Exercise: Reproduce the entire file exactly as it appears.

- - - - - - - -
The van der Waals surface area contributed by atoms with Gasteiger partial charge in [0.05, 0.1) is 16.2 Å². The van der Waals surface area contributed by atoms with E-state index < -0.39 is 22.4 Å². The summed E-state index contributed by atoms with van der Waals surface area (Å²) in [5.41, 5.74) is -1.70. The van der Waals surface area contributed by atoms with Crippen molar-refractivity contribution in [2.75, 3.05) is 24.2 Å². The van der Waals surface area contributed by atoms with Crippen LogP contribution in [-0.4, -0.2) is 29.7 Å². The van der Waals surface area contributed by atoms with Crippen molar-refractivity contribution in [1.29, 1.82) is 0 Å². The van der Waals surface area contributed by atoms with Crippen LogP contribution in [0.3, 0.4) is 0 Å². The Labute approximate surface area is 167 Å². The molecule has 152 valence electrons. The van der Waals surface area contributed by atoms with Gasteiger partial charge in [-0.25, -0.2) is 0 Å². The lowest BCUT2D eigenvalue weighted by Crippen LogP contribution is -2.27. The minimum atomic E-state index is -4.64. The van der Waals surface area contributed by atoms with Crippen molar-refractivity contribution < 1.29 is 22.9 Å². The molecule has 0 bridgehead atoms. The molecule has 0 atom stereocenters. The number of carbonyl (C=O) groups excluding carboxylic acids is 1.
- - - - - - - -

The van der Waals surface area contributed by atoms with Gasteiger partial charge in [0.05, 0.1) is 16.2 Å². The van der Waals surface area contributed by atoms with E-state index < -0.39 is 22.4 Å². The summed E-state index contributed by atoms with van der Waals surface area (Å²) in [5.41, 5.74) is -1.70. The van der Waals surface area contributed by atoms with Crippen molar-refractivity contribution in [2.75, 3.05) is 24.2 Å². The van der Waals surface area contributed by atoms with Crippen LogP contribution in [-0.4, -0.2) is 29.7 Å². The van der Waals surface area contributed by atoms with Crippen molar-refractivity contribution in [1.29, 1.82) is 0 Å². The van der Waals surface area contributed by atoms with Crippen LogP contribution in [0.3, 0.4) is 0 Å². The Labute approximate surface area is 167 Å². The molecule has 152 valence electrons. The van der Waals surface area contributed by atoms with Gasteiger partial charge in [-0.25, -0.2) is 0 Å². The lowest BCUT2D eigenvalue weighted by Crippen LogP contribution is -2.27. The minimum atomic E-state index is -4.64. The van der Waals surface area contributed by atoms with Crippen molar-refractivity contribution < 1.29 is 22.9 Å². The molecule has 0 bridgehead atoms. The molecule has 0 atom stereocenters. The number of carbonyl (C=O) groups excluding carboxylic acids is 1.